Has this ever happened to you? You’re scanning through the TV channels with your remote when you come to a one-hour something called “Duplicity.”
By Mitch Silver
“I like to watch.”
— Chauncey Gardiner, “Being There” by Jerzy Kosinski
Has this ever happened to you? You’re scanning through the TV channels with your remote when you come to a one-hour something called “Duplicity.” Or maybe “Deception.” And you go, “Hmm, I wonder what this is?”
If you’re like me, you press the Info button on your remote and this is what it says: “Travis has to tell Liza about Ned and the big screw-up. Jeannie runs away, but comes back for the party.” And you ask yourself, “Who the hell are Travis, Liza, Ned, and Jeannie? And what party?”
And you realize you’re so far behind the eight ball with whatever show this is that you can never catch up. So you move on to “Property Brothers” or worse, “Dancing With the Stars.”
Well, here’s the thing. I’ve done the research, and found out who Travis and Liza are. Or, anyway, who Walter White is. Was. And I’m going to share that knowledge with you. So the next time Kevin Spacey or Glenn Close goes up to collect that Emmy or Golden Globe, you’ll know what he or she is collecting it for. Because you’ve seen it and, even better, enjoyed it.
Maybe you’re tech-savvy, and you know what Hulu and Roku and Chromecast are. Or else maybe you have a granddaughter who can explain them to you. I won’t; Ken Auletta already has done that in the February 3rd New Yorker. Rather, I’d like to recommend some shows to watch, and where you can find them, on and off the beaten path.
The good thing is, the Winter Olympics has to end sometime. And when it does, a lot of your favorites will be back on. Like “The Voice,” which begins Season Six (with Shakira and Usher once again replacing Christina and CeeLo) on Monday nights on NBC. But you can find that on your own.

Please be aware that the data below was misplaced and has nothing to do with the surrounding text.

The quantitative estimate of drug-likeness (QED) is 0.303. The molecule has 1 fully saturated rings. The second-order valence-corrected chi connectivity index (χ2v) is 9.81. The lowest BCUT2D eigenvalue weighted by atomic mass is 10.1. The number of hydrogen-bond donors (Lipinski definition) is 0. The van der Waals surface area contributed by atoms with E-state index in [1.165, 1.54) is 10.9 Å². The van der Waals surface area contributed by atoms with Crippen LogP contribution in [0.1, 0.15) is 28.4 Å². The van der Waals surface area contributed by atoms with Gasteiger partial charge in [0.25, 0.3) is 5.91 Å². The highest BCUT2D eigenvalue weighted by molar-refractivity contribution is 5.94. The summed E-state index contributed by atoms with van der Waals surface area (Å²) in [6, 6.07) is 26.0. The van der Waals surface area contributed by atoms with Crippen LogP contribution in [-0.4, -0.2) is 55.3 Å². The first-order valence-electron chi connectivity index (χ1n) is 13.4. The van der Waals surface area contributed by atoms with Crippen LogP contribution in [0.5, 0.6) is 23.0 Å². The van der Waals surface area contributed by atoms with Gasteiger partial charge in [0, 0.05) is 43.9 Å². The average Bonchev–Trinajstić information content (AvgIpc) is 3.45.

Have you watched “The Americans?” It stars Keri Russell as Elizabeth Jennings, a Washington D.C.-area homemaker who also happens to be a Russian sleeper agent. Oh, did I forget to mention the show is a period drama set right after Ronald Reagan is elected President? She’s “married,” for all outward purposes, to Philip Jennings (Matthew Rhys) and they do cool, Russian-mole-type stuff while their neighbor Stan, the FBI agent, unknowingly works to ferret them out. Its new season debuts Wednesday, February 26 at 10 on the FX cable channel. You can go back and binge-watch Season One on iTunes, or else on DVD.
“House of Cards,” the Kevin Spacey show also set in Washington, is exclusive to Netflix. A subscription costs $7.99 a month with the first month free, and you need broadband Internet to stream it. Its logline is, “Behind every great man is a woman with blood on her hands.” Of course, you can always watch the 1990 British version on DVD, starring Ian Richardson as “the sharp-edged Francis Urquhart, a petty politician, who schemes and backstabs his way to the top of his party.”
HBO has a terrific new entry Sunday nights at 10 that The Atlantic calls “the best show on TV.” It’s “True Detective,” and it stars Matthew McConaughey and Woody Harrelson as Rustin Cohle and Marty Hart, two Louisiana cops with baggage. Make that BAGGAGE. It’s on HBO (subscription required) and other platforms (ask your granddaughter what that means) on HBO GO.
What’s that you ask? Doesn’t Amazon have a streaming video service? Yes it does. Amazon Instant Video is free to customers of Amazon Prime (which isn’t free: a year costs $79, though you get free two-day shipping on merchandise). Garry Trudeau, the creator of Doonesbury, has the Amazon Original Series “Alpha House,” another Washington show (this time, thankfully, a comedy) starring John Goodman. You can watch the original three episodes for free. After that, you have to fork over the cash.
Been hoping to see more “Homeland” on Showtime? Sorry, but they’re still shooting Season 4. But if you go to your cable’s On Demand Channel, you can gorge on Seasons 1-3.
“Foyle’s War”, “Low Winter Sun”, “Broadchurch?” There’s always more to watch, whether it’s on PBS, AMC, or BBC America.